Metabolomics & Air Pollution Exposure

Ambient air pollutants are well known risk factors for childhood asthma, COVID-19 incidence, and childhood obesity. In one of our studies concerning childhood asthma, we aimed to integrate transcriptome and untargeted metabolome to identify dysregulated genetic and metabolic pathways that are associated with exposures to a mixture of ambient and traffic-related air pollutants among adults with asthma history. Participants’ exposures to regional air pollutants (NO2, O3, PM10, PM2.5) and near-roadway air pollutants averaged at one month and one year before study visit were estimated based on residential addresses. Network analysis found that exposures to air pollutants mixture were connected to 357 gene markers and 92 metabolites. One-year and one-month averaged PM2.5 and NO2 were associated with several amino acids related to serine, glycine, and beta-alanine metabolism. These results indicate that exposures to various air pollutants are associated with altered genetic and metabolic pathways that affect anti-oxidative capacity and immune response and can potentially contribute to asthma-related pathophysiology.

 Jiawen Liao, Roya Gheissari, Duncan C. Thomas, Frank D. Gilliland, Fred Lurmann, Khandaker Talat Islam, Zhanghua Chen,Transcriptomic and metabolomic associations with exposures to air pollutants among young adults with childhood asthma history, Environmental Pollution, Volume 299, 2022, 118903, ISSN 0269-7491,

Air pollution exposure has been associated with increased risk of COVID-19 incidence and mortality by ecological analyses. Few studies have investigated the specific effect of traffic-related air pollution on COVID-19 severity. In another study of ours, we investigated the associations of near-roadway air pollution (NRAP) exposure with COVID-19 severity and mortality using individual-level exposure and outcome data. After analyzing retrospective records of diagnosed COVID-19 patients from Kaiser Permanente Southern California, traffic- related air pollution has been associated with a higher risk of COVID-19 incidence, severity and mortality. Like PM2.5 and NO2, traffic-related air pollution has been shown to increase systemic inflammation, which may play a role in the mechanism of severe COVID-19. (Lanki et al., 2015Rich et al., 2012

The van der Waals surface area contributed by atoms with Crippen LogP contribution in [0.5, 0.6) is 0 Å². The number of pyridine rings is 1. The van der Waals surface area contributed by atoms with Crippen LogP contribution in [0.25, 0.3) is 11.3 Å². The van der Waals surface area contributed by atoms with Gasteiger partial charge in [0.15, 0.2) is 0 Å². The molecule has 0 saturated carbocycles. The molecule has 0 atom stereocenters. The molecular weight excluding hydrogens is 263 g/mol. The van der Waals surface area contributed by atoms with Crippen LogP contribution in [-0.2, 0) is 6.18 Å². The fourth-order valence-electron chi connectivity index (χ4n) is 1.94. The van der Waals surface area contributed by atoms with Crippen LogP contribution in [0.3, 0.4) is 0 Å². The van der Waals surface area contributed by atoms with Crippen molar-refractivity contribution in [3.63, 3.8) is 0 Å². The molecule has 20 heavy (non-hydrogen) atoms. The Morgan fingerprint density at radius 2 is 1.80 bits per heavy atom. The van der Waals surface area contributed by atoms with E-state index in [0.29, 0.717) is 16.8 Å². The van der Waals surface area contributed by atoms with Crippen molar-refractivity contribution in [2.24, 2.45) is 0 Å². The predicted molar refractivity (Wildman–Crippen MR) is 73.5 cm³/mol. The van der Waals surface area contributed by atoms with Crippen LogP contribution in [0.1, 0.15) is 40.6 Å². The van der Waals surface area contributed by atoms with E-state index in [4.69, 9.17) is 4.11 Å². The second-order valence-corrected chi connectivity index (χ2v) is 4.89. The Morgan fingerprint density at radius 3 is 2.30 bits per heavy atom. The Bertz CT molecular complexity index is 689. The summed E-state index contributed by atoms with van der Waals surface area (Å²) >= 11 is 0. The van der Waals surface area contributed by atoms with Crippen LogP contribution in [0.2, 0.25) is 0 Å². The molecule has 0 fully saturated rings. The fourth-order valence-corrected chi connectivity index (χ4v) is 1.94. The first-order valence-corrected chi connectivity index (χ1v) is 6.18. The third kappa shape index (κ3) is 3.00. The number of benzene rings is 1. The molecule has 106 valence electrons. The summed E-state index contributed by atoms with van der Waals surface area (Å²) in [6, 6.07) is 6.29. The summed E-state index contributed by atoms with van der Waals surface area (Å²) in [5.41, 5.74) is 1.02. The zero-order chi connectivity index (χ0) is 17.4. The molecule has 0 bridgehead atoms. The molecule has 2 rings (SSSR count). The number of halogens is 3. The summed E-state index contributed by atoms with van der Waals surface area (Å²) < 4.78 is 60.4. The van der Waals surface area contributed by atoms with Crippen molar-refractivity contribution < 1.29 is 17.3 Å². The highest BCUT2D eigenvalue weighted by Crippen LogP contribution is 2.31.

Chen Z, Huang BZ, Sidell MA, et al. Near-roadway air pollution associated with COVID-19 severity and mortality – Multiethnic cohort study in Southern California. Environment International. 2021 Dec;157:106862. DOI: 10.1016/j.envint.2021.106862. PMID: 34507232; PMCID: PMC8416551.

Several large longitudinal studies showed that both regional AP and NRAP were associated with increased type 2 diabetes incidence and mortality. Results from studies in both children and adults, including my previous work, indicated that both short- and long-term exposures to regional AP such as particulate matter with an aerodynamic diameter of less than 2.5 μm (PM2.5) and nitrogen dioxide (NO2) adversely effected key type 2 diabetes-related pathways such as glucose metabolism, insulin resistance, and dyslipidemia.

A series of metabolomics studies have linked changes in metabolic profiles with increased adiposity, including visceral and liver fat. Recent studies in human and mice revealed that short-term exposures to regional AP (e.g., NO2, ozone (O3), and PM2.5) and traffic emissions were associated with significant changes in metabolism of fatty acid and amino acid.

Inhalation of AP can cause inflammatory activation in the lung and the inflammation can spill over systematically. Low-grade systematic inflammation is also an important feature of obesity and type 2 diabetes. Therefore, chronic systemic inflammation may play an important role in the impact of AP exposures on obesity and metabolic dysfunction.

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